Hey there, and thanks for reading our 4th Blog.
Assuming you aren't squeamish about squirrels you are still with me! At this stage you hopefully recognise that the info shared here is aimed at helping you be more informed and more prepared in avoiding mistakes with your personal finances. Feedback from you all has been really positive, but as someone who loves improving, if there is anything you would like to see more of, or indeed less of, just get in touch! If you haven;t already done so please subscribe with the 'subscribe' button on the right of the web-site, that way you will automatically get an email every week from me with the latest blog attached, yaaaay!!
If you haven't already read Blog 3 (Here) and completed the Informed Decisions Budget Tool, then you may as well stop reading right now, and go and do that! Assuming you did do it, what did you learn about your own incomes and expenditure?
Anything surprising? If you are happy to share your thoughts please pop a short comment below.
Having done that we now turn our attention to the single biggest foundation to effectively prepare our finances, the 'stash of cash' or Emergency Fund. Imagining that you are a squirrel it's the equivelant of burying a few nuts around the place for when things get tough!
For those who have not started building their stash as yet, hopefully the Budget Tool has helped identify possible areas to address. If you have spare each month and haven't started saving would it be fair to say that you prefer to enjoy the 'fruits of your labour', than to save it or put it aside? (Looking a little heavy-set below!?)
I'm not knocking spending one's money (it can be a key part of enjoying life, and it makes the wheels of our economy continue to go around and around), but if we continue to ignore the need to build a safety-net, and you did fall out of your tree at some point it'll potentially be a hard landing. Here's how to avoid that happening.
Step 1: Recognise the Value of Your Money
Thankfully I learned the value of working for money from a young age, working part-time jobs to earn 'spending money'. Speaking of which, why doesn't the term 'saving money' exist in the same context!?
As a result I have always equated any sum of money with the effort required to earn it! If I saw a fancy pair of runners that friends had, which cost say £15, I would be able to calculate that I had to work from 6am until 4pm on a Saturday in order to earn that.............was that fancy pair of runners worth that? Possibly, or possibly not, but I was able to make an informed decision based on this.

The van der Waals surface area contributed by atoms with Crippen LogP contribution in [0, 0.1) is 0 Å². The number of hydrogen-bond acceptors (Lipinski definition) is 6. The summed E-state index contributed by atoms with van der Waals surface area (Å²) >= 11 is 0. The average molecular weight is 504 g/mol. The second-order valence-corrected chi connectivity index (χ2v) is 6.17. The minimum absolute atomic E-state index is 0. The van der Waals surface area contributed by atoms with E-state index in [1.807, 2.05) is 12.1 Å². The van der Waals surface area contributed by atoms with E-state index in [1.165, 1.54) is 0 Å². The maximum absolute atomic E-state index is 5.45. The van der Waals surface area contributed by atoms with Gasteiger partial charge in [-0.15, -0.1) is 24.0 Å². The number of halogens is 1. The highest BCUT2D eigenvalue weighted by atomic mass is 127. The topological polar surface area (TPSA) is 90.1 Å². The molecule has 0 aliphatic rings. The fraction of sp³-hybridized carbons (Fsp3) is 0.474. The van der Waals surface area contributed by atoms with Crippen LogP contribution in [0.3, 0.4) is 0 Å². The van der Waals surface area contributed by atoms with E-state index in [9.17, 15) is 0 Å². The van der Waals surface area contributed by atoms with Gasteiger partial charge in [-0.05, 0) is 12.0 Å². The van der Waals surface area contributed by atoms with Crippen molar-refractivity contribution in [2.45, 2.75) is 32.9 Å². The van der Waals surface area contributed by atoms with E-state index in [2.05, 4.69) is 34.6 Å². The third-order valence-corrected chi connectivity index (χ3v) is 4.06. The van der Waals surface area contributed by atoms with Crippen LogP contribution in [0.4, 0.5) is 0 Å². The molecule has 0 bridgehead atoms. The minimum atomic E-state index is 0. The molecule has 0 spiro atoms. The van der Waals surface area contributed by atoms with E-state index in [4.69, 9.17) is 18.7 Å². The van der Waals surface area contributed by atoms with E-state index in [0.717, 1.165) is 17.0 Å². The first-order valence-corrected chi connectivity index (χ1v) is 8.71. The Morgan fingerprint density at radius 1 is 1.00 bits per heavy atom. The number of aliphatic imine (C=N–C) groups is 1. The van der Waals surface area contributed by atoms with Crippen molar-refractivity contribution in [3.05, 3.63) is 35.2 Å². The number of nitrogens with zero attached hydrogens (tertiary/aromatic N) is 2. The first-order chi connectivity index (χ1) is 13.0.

You can easily do your own calculations here to find out how much you earn per hour but lets take the average Gross Hourly Earnings (CSO Q1 2016) of €22 per hour, before tax! Assuming an average tax rate (inclusive) of 28%, the average amount of 'into my pocket' earnings per hour of work is €15.84.
For many of us, dropping €60 on a few drinks or buying a new blouse you don't really need is a regular occurrence that doesn't cost us a thought, but on this basis it's the equivalent of a half a days work!! Thinking about it in these terms, does it make it harder to justify some recent splurges?
Food for thought?
Step 2: 'Get started', or if you already have, 'Up-the-Ante'
Andrew Hallam, wrote a book called 'Millionaire Teacher'. It's an amazing read but being a little technical i'll cover some of the key principles in future blogs. Basically he amassed great wealth by starting saving early, and hard! He was, by his own admission excessive with his savings habits. He cycled outrageous distances to avoid the expense of public transport, slept in poor conditions, etc, all in order to save as hard as possible. He now enjoys a very lavish lifestyle having retired really really young!
I'm not suggesting that is a path to take, but there is a happy medium. Andrew saved 70% of his income but for us mere mortals, in amassing an emergency fund, how about 10-15% of Net Income each month? If you take home €2,500 or €5,000 per month, that is in the region of €300, or €600 per month. Some suggest a total fund of between 3-6 months of your take home pay is a good place to start. Others reckon 12 months. Irrespective, get started and keep going, its easier than you think!
How? One option is to right now, log into your online banking, and open a new Demand Deposit account. Depending on your bank this is a really quick process. You can set up your Standing Order to this account at the same time. If you set it up so the money comes out on pay-day you will most likely make what is left-over stretch for the rest of the month, and possibly you'll walk past that blouse next time!
If you already have a stash set aside, and are saving into it via a standing order on pay-day, congrats! How did you arrive at the amount which you are saving? What impact would increasing that right now by 50% have on the sum you will amass? If you can make it work you will thank yourself greatly in a few short years!
Just like squirrels us humans throughout civilisation have had an inbuilt instinct to put something aside, to prepare and insulate ourselves from what be. This blog hopefully helps shed light on how you can continue to do likewise.
As always, thanks for reading, I'm sure you need a breather now!
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Until next blog.